# common early maths exam mistake

Discussion in 'Mathematics' started by mhether, Dec 11, 2011.

1. ### mhether

I am looking for an example of a child misinterpreting the 'show how you worked it out' box beneath a maths question by drawing a picture of themselves thinking rather than writing down their sums. I am told that this is quite a common misunderstanding for children to make and I would like to try and get hold of a picture to use in a mathematics presentation?

2. ### mhether

I am looking for an example of a child misinterpreting the 'show how you worked it out' box beneath a maths question by drawing a picture of themselves thinking rather than writing down their sums. I am told that this is quite a common misunderstanding for children to make and I would like to try and get hold of a picture to use in a mathematics presentation?

3. ### DMNew commenter

I haven't heard this one before. I suppose you must be talking about very young children? If you do find an example, post it here.

5. ### strawbsEstablished commenter

One of my year 6's drew a beautifully detailed diagram of a calculator to "show his working" even going so far as to show the answer on the display screen.

Thankfully he got the answer right!

10. ### AnonymousNew commenter

Sarah says any number in the 2x table is an even number. Is she right? How do you know?
Yes, she is right. How do I know? My teacher told me.

A die has 6 sides. It is numbered 1 to 6. What is the probability of getting a 6?
50 / 50. You can or you can't.
Taken from a year 5 paper I recently marked,

Mind you, I shouldn't laugh. My 6 year old son did a comprehension paper and ticked the answers that he knew - he finds writing difficult!!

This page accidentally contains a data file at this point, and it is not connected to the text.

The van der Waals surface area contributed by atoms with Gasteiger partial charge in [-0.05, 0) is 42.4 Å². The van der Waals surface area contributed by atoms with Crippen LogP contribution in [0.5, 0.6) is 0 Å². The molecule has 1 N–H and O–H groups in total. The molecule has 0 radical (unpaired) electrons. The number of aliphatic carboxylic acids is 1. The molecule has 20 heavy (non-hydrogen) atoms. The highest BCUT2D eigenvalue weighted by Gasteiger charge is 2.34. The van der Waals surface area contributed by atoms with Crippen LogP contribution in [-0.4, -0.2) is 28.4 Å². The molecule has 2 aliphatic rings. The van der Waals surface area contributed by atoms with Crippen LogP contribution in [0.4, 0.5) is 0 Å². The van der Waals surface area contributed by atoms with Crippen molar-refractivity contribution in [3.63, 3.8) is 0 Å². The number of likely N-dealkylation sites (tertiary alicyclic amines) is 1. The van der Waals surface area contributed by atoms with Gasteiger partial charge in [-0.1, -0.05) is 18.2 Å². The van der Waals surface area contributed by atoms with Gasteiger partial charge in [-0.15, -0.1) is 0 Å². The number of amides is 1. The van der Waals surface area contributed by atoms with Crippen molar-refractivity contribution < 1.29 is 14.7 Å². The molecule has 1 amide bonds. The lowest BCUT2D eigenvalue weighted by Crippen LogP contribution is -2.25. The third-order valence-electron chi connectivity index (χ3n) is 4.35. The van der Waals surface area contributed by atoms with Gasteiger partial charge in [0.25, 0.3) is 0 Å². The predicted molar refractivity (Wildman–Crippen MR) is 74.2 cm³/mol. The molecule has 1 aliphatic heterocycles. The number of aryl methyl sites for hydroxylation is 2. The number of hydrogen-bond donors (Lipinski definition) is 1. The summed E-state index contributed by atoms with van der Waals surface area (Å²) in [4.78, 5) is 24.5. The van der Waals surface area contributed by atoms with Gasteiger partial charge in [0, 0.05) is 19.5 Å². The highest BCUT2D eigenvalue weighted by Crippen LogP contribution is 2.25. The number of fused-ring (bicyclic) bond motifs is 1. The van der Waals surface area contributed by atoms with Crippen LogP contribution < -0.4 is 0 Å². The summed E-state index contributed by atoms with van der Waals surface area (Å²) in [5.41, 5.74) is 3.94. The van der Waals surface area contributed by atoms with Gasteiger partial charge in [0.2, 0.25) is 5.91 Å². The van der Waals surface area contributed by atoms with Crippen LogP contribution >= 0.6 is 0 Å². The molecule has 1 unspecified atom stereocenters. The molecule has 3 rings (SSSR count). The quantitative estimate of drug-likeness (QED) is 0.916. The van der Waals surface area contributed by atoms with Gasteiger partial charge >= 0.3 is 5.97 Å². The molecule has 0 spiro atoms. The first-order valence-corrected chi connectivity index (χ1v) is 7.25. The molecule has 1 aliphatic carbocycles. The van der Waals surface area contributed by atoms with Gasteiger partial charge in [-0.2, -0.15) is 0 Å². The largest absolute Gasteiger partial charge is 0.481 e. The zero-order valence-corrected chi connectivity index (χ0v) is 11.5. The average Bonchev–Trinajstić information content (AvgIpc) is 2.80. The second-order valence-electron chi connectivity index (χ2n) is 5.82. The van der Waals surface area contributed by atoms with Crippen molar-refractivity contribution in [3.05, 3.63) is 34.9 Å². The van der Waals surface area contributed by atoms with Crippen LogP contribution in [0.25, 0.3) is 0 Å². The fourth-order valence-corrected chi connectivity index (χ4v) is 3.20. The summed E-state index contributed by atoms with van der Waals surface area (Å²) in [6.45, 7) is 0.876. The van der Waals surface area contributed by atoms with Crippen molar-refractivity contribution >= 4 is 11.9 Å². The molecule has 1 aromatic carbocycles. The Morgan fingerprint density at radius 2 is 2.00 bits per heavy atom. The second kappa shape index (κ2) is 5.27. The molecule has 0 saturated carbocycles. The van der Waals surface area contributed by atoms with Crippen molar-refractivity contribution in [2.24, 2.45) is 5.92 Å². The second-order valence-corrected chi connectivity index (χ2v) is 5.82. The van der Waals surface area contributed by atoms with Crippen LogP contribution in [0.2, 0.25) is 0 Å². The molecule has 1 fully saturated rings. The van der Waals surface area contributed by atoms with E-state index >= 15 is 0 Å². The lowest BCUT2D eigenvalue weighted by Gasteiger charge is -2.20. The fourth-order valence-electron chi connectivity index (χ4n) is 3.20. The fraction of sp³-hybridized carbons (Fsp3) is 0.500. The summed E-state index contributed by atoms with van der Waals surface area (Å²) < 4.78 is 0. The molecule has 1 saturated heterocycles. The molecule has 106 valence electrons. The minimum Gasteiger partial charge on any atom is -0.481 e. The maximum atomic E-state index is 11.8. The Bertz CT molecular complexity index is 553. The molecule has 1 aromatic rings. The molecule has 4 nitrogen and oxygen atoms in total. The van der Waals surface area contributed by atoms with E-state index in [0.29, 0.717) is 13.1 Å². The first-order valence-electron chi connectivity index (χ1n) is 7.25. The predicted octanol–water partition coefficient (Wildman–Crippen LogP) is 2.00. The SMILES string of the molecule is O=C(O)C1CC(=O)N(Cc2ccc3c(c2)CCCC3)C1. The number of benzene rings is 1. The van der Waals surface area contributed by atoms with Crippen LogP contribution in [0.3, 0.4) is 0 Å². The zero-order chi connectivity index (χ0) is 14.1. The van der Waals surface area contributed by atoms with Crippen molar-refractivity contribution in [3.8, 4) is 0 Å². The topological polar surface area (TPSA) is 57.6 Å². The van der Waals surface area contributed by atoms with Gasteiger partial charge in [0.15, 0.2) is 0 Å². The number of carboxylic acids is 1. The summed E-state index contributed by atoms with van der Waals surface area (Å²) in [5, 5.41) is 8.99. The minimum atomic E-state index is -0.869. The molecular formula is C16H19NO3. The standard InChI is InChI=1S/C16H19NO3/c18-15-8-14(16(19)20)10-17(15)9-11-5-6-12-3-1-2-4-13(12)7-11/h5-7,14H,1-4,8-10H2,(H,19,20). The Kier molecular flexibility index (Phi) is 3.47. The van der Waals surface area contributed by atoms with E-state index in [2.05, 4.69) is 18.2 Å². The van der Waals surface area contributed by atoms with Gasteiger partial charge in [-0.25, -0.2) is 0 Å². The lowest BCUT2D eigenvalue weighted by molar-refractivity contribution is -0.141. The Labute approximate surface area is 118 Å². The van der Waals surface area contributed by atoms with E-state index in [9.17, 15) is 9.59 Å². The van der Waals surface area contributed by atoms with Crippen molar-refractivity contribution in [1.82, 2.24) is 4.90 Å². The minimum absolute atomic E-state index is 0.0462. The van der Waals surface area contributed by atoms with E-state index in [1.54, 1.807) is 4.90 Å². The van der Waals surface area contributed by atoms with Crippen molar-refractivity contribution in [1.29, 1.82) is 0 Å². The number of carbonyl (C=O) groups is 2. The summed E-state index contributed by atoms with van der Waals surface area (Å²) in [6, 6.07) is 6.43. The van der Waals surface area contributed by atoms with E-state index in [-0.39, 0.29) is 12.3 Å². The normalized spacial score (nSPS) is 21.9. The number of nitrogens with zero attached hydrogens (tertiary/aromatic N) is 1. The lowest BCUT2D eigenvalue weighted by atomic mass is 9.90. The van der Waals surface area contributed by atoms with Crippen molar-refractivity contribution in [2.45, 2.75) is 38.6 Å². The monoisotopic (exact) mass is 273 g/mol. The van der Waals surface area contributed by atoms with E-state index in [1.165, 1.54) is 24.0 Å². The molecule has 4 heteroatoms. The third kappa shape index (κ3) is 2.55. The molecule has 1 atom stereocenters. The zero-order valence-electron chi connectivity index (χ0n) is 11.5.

Oh, I've had "because Mrs CV likes teaching maths so we did this last year" when asked a "how do you know" question
and quite a few seem to think " I just know" is a pretty reasonable explanation!

( Mind you, one of my brighter Year 6's, when asked in a comprehension paper why he couldn't have been a photographer in 1820 replied "because I'm only 11 so wasn't alive then" I give up sometimes )

12. ### DoitforfreeStar commenter

But these are nearly all perfectly good and reasonable answers. I would say 'ask a silly question'... Maybe questions need to be worded better.

13. ### AnonymousNew commenter

Yes - the "My teacher told me " is a perfectly good answer. Worthy of a mark!
Not sure about the 50/50 probability for rolling a die and getting a 6.

14. ### DMNew commenter

Christmas avatar robyn?

15. ### AnonymousNew commenter

Like I never get cards with those on!!!

16. ### Kez101

My daughter had an English SATS paper as a year 4 test (it was an original paper about an African girl who ran a lot - sorry about the momeory my daughter is year 11 now!). The teacher called me in because basically every answer was wrong but written with such confidence.
It turned out that my daughter was answering from real life knowledge (she was a member of a running club at the time).
We also had a funny in Maths with my son. He was insistant he couldn't do the homework because it was impossible:
Question something like 100km = x m
He couldn't answer it because he didn't needed to know more - two of the values k, m or x!
Week before he'd been doing algebra!

18. ### markussOccasional commenter

Re the following:
"Mind you, one of my brighter Year 6's, when asked in a comprehension paper why he couldn't have been a photographer in 1820 replied "because I'm only 11 so wasn't alive then" I give up sometimes"

Why give up? That's truly a bright answer.
(It's the wording of the question that's not very imaginative.)

20. ### bgy1mm

He's right, of course. If you don't know what the k stands for, you can't answer that question.